What Will Doctors Do Now?
How will practicing physicians prescribe this new drug? The FDA oversees the manufacturers of drugs and medical devices, but has no authority to regulate physicians and the practice of medicine. It’s up to doctors to evaluate Addyi’s benefits against known safety issues that include low blood pressure, nausea and fainting side effects (pdf) that have plagued the drug since it was first developed and are exacerbated when women drink alcohol or use birth control pills.
“Flibanserin has generated more questions, comments, and media inquiries than I’ve ever experienced in my 20-year career as an OB/GYN. Female sexual dysfunction is an important unmet medical need and deserves appropriate research and treatment options.” Hope Ricciotti, MD, Editor-in-Chief of Harvard Women’s Health Watch recently wrote, adding “The problem of hypoactive sexual desire and arousal, especially for women, is real.”
But she is cautious about how the drug will be prescribed and actually used. “Whether Flibanserin will help the sub-group of women for whom it is appropriate, and the degree that it improves sexuality, remains to be seen. I suspect the effect is small, and the group for whom it can be safely applied is limited, but at least it’s a step in the right direction. My advice is to proceed with caution, and follow the advice of the FDA to the letter on this one. First explore all options to improve sexuality — reduce stress, take care of your health, check with your physician on your medications and health status, and prioritize time for your relationship,” she wrote.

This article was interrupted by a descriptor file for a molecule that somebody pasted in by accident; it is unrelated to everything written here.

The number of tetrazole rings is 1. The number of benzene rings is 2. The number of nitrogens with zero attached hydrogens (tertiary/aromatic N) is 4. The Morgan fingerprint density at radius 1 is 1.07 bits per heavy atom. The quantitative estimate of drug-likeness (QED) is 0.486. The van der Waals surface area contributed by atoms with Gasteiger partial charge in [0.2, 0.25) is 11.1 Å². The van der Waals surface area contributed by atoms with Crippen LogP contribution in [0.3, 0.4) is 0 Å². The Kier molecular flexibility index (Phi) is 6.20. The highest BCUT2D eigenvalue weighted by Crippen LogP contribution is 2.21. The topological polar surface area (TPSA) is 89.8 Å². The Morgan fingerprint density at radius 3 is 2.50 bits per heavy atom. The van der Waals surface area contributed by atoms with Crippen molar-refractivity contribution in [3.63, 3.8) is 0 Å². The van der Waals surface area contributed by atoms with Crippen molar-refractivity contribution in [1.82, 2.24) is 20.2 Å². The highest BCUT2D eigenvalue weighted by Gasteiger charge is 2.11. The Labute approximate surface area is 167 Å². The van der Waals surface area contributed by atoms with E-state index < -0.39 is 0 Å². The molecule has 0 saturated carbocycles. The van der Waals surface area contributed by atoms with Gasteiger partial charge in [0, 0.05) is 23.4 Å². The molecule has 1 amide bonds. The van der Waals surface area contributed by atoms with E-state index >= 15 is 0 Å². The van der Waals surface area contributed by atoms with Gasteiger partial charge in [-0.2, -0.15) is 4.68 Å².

The public relations campaign by Even the Score has already paid off handsomely for Sprout — and it will continue for Valeant when Addyi becomes available in pharmacies on October 17.
But what is the long-term pay-off for patients? Once again, risk vs. benefit analysis comes down to a frank conversation between physicians and their patients, as well as a clear understanding by women and their partners about the possible dangers of taking this drug every day for the rest of their lives.